By Alexandria San Juan
A commuters’ group has urged the government to support local transport network companies (TNCs) instead of opening the country’s ride-sharing market to foreign-owned firms.
“While we agree that a competitive market is necessary to improve rates and passenger experience, we believe that the best way to do it is to support local companies that can provide viable options in the TNVS (transport network vehicle service) market,” Primo Morillo, convenor of The Passenger Forum, said on Tuesday.
Morillo’s statement came following reports that DiDi Chuxing, China’s biggest ride-sharing company, is eyeing to expand its operations in the Philippines.
Recent reports showed that DiDi Chuxing is currently negotiating with the group of Ilocos Sur politician Luis “Chavit” Singson to compete with the country’s dominant ride-sharing firm Grab Philippines.
“Home-grown TNCs should be supported rather than killed by allowing giant foreign-owned app-based ride-hailing firms to come in. We have to understand that for these local companies to be able to compete, it is necessary for the government to consult them on what kind of help they need,” Morillo stated.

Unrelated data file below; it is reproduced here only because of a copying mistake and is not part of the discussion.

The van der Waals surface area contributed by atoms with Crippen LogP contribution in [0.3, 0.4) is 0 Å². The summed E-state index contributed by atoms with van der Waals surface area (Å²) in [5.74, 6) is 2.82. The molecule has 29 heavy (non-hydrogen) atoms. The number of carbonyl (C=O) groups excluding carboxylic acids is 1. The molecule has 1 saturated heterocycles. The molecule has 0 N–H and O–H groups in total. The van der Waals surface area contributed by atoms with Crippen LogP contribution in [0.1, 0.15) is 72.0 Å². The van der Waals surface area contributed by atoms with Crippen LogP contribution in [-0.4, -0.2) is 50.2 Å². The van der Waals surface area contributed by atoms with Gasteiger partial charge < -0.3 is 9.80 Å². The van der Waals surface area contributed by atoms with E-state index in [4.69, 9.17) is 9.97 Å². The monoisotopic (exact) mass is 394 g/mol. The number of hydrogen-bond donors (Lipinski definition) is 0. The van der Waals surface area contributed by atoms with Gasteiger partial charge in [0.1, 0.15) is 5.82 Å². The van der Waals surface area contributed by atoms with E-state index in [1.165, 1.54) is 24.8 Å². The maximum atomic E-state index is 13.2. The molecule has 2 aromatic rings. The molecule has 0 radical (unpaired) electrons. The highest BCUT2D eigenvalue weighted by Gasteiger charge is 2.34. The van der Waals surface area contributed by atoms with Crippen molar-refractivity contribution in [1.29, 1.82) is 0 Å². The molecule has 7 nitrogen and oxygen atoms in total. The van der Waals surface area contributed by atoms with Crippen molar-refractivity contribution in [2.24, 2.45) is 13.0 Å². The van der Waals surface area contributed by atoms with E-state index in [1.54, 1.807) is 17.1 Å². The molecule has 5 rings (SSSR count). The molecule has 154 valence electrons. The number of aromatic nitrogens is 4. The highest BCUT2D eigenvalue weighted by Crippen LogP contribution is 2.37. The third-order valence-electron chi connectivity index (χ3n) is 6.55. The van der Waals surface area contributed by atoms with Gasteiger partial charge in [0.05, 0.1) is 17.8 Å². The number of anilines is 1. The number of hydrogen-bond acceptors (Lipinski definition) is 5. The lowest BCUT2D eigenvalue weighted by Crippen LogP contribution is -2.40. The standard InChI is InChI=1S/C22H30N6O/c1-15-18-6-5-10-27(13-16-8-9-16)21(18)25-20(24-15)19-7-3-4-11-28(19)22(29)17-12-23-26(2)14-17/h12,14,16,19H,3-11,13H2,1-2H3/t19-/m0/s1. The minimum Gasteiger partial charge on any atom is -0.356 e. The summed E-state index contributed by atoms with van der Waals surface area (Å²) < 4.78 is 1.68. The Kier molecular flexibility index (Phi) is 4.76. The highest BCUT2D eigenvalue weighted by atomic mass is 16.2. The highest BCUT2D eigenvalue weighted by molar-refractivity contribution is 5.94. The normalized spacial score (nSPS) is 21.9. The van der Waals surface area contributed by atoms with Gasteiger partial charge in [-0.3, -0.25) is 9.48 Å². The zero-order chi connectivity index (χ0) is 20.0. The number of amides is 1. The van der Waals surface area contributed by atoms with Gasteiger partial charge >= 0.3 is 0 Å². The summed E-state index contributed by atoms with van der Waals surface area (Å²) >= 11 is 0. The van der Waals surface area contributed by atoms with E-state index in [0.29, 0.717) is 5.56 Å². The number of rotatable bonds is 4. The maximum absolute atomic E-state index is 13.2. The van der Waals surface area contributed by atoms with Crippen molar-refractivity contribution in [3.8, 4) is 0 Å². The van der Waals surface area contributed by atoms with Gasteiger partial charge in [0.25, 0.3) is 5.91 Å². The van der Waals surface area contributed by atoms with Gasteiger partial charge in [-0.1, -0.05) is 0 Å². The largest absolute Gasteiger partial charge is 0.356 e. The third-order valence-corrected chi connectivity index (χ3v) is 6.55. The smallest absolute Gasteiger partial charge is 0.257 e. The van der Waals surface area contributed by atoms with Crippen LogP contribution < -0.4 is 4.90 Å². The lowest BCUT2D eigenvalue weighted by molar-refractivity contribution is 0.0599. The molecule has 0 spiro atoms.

Citing results of their June 2019 survey, Morillo emphasized that 97 percent of respondents, a small margin of TNVS commuters, are already trying out local app-based rides such as Owto and Hype.
Currently, the Land Transportation Franchising and Regulatory Board (LRFRB) is allowing 10 TNCs including Grab, Owto and Hype to operate ride-sharing services in the Philippines.
“Aside from the lack of government support, we should not forget that local companies are also affected by the LTFRB’s decision to maintain a low cap for TNCs even with rising demand. This irrationally low cap hurts local companies as it effectively limits them to the small market share they have,” he added.
Morillo also stressed that the upcoming Christmas season will further drive demand for TNVS in Metro Manila.
“In a few weeks, the Christmas rush will increase TNVS demand and the process of approving a new foreign player will take too much time. The situation points to no less than hiking the cap to ensure convenience for the TNVS-riding commuters,” the commuters network leader explained.
The group also appealed to the Department of Transportation (DOTr) and the LTFRB to consult first existing TNCs, transport organizations, and commuter groups before allowing another foreign company to operate in the country’s transport industry.